In sophisticated frame stories, the teller is not simply a narrative device, but someone with a psychologically complex relation to the tale. In Joseph Conrad's Heart of Darkness, Marlowe tells a story about the terrifying adventures of Kurtz. But Marlowe's telling reveals how his own life was changed by what happened to Kurtz. There is a subtle psychological relationship between the frame and the picturethat relationship turns out to be the real story. The frame story can be useful in other ways. An adult narrator can recall childhood experiences. Since your teller is older, he can have reflections, memories, and psychological distance. At the same time, what you put in the frame has immediacy:
I was just eight that summer. I didn't realize it then but my parents must have silently decided to drink themselves to death, and only got up from their blue recliners to call Buford's for more vodka and beer. My brother, who was eleven, would go off and leave me in other people's yards. That's how I met Matilda. It was not until many years later that I began to understand what happened to all of us.

Your frame can create a transition to the past, to the future, or to strange other worlds. Writers like Robert Louis Stevenson and Somerset Maugham liked the way frames combine distance and immediacy. It's an old-fashioned device, and therefore particularly interesting today as we explore layers of fictionality. Other stories need no frame at all. A swift beginning plunges readers into the midst of action. Writers often think they need to frame when they really do not. You ought to try unframing


your framed stories and see how they look bare. They might surprise you and your readers. See Beginnings, Blue Moon, Metafiction, Narrator, Point of View, Premise.


o This classic description of rising and falling action that characterizes most successful fiction, particularly longer works, was formulated by a nineteenth-century German novelist, playwright, and critic. Gustav Freytag identified key elements. First, readers feel they must know who is in the story and where and when it is taking place {exposition); the plot has to get going early (rising action); once readers understand the situation, something else has to happen to keep things going (complication); and all this leads to something (climax) where things change (reversal), and as things wind down ( falling action) the end is reached (catastrophe). Although Freytag was focusing on drama, if you're writing a novel, you should consider the strength of this structure. One way or another, crudely or subtly, it underlies most fiction. You can modify it by changing the order, fragmenting pieces, eliminating others, and otherwise warping, exploding, imploding, or ingeniously stressing a single element. Faulkner's exposition in The Sound and the Fury is through Benjy, a character who has no adult understanding of what he says. The rising action and climax in Nabokov's Pale Fire occur in footnotes. But these writers understood that you can't hold up a bridge with a smiledistorting, inverting, or undoing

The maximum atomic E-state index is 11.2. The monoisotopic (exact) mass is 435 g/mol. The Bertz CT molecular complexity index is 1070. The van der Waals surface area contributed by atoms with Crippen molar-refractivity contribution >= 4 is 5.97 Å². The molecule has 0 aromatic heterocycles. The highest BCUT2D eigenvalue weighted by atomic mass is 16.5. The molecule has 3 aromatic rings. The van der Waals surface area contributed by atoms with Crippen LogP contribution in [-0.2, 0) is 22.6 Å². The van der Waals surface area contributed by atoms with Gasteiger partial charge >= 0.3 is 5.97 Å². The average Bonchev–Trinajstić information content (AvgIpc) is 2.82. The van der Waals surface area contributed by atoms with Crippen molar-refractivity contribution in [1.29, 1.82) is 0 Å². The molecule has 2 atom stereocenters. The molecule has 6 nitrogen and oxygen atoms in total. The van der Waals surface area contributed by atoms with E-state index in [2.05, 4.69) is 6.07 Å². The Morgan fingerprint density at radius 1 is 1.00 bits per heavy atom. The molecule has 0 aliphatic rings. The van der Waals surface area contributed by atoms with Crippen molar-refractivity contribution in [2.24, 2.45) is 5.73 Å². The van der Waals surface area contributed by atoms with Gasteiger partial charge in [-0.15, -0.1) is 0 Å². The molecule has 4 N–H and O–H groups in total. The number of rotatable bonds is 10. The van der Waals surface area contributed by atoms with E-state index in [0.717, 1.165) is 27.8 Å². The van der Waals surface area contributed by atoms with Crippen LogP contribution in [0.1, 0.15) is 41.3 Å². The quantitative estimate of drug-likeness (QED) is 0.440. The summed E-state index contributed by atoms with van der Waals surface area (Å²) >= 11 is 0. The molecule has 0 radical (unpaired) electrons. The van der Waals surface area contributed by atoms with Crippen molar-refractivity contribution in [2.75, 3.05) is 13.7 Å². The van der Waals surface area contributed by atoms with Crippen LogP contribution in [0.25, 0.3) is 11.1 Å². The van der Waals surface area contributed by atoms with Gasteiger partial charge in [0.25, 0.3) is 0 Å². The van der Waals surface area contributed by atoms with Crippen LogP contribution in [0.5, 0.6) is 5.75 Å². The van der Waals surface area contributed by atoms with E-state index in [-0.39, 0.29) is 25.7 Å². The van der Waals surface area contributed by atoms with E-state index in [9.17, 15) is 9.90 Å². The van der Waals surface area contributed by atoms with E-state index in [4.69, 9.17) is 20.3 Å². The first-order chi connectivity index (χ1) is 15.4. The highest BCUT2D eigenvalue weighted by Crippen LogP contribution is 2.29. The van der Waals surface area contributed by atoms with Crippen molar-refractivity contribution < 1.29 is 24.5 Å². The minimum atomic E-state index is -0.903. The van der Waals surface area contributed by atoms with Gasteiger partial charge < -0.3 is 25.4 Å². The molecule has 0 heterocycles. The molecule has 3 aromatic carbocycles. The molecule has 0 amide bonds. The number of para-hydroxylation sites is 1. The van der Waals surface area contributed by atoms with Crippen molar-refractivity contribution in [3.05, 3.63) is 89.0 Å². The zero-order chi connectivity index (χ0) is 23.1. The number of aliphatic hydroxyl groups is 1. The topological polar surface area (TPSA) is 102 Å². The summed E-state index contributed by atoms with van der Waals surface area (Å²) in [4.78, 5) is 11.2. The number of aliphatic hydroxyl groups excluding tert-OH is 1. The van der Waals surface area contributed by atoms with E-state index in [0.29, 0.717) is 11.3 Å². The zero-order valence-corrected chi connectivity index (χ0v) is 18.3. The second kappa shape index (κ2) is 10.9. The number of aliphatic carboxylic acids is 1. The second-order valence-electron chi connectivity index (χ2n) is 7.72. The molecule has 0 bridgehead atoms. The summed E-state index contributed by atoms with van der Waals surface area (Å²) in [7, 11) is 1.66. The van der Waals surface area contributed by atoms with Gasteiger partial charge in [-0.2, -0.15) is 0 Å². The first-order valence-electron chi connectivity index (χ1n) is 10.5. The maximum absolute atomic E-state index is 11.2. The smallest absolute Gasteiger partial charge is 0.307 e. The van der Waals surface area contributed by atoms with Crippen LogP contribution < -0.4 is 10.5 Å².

traditional structure meant that they had to discover other ways to keep immediacy, tension, and momentum. See Novel, Plot, Position, Suspense, Tension.


o For fiction, genre means specific categories like science fiction, fantasy, horror, espionage, detective, Western, romance, young adult. There are also subgenres like erotic romance, quiet horror, and police procedural. The principles and rules that govern each genre can be quite specific. Writing successful genre fiction demands serious professional craftsmanship. You need to know the genre to get a feeling for its demands. These demands include such matters as optimum length, best ages for main characters, desired number of subplots, satisfactory endings, and so forth. There are many helpful manuals and guides available. If you try to do original or striking work that violates the genre, there can be a serious marketing problem. Genre publishers may not feel comfortable with the manuscript because their readers tend to have certain expectations. Non-genre publishers may return the manuscript because to them it looks like a genre book. Some writers, though they neither enjoy nor know much about a genre, will cynically try to turn out a romance or a Western. The effort usually ends up being a waste of time; their lack of belief in what they're doing shows through. A sellable genre novel has to have its own freshness, its own originality, its own integrity. Character, dialogue,